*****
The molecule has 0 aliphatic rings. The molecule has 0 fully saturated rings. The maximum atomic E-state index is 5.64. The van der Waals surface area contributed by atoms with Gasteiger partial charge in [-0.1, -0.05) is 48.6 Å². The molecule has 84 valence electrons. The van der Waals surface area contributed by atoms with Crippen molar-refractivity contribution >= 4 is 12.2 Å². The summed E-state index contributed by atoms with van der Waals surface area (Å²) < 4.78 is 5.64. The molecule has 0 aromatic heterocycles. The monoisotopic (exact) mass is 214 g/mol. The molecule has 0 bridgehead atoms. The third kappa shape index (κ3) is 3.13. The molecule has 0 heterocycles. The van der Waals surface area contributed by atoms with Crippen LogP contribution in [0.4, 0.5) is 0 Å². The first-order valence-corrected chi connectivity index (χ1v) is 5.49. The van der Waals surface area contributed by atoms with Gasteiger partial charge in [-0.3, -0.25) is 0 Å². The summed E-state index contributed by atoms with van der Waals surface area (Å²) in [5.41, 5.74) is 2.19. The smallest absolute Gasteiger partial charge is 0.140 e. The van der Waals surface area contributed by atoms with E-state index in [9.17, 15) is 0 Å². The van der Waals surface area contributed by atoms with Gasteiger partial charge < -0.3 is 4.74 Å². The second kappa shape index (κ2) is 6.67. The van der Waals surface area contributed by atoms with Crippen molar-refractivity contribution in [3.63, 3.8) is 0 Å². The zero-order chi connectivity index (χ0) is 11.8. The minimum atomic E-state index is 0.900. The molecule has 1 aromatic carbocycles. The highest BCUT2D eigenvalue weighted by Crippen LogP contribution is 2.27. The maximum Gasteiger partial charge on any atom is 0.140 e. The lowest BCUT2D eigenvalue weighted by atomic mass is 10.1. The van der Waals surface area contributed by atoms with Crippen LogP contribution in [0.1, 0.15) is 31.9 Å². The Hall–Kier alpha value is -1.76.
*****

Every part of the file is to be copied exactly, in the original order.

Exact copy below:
The molecule has 0 aliphatic rings. The molecule has 0 fully saturated rings. The maximum atomic E-state index is 5.64. The van der Waals surface area contributed by atoms with Gasteiger partial charge in [-0.1, -0.05) is 48.6 Å². The molecule has 84 valence electrons. The van der Waals surface area contributed by atoms with Crippen molar-refractivity contribution >= 4 is 12.2 Å². The summed E-state index contributed by atoms with van der Waals surface area (Å²) < 4.78 is 5.64. The molecule has 0 aromatic heterocycles. The monoisotopic (exact) mass is 214 g/mol. The molecule has 0 bridgehead atoms. The third kappa shape index (κ3) is 3.13. The molecule has 0 heterocycles. The van der Waals surface area contributed by atoms with Crippen LogP contribution in [0.4, 0.5) is 0 Å². The first-order valence-corrected chi connectivity index (χ1v) is 5.49. The van der Waals surface area contributed by atoms with Gasteiger partial charge in [-0.3, -0.25) is 0 Å². The summed E-state index contributed by atoms with van der Waals surface area (Å²) in [5.41, 5.74) is 2.19. The smallest absolute Gasteiger partial charge is 0.140 e. The van der Waals surface area contributed by atoms with E-state index in [9.17, 15) is 0 Å². The van der Waals surface area contributed by atoms with Gasteiger partial charge < -0.3 is 4.74 Å². The second kappa shape index (κ2) is 6.67. The van der Waals surface area contributed by atoms with Crippen molar-refractivity contribution in [3.63, 3.8) is 0 Å². The zero-order chi connectivity index (χ0) is 11.8. The minimum atomic E-state index is 0.900. The molecule has 1 aromatic carbocycles. The highest BCUT2D eigenvalue weighted by Crippen LogP contribution is 2.27. The maximum Gasteiger partial charge on any atom is 0.140 e. The lowest BCUT2D eigenvalue weighted by atomic mass is 10.1. The van der Waals surface area contributed by atoms with Crippen LogP contribution in [0.1, 0.15) is 31.9 Å². The Hall–Kier alpha value is -1.76.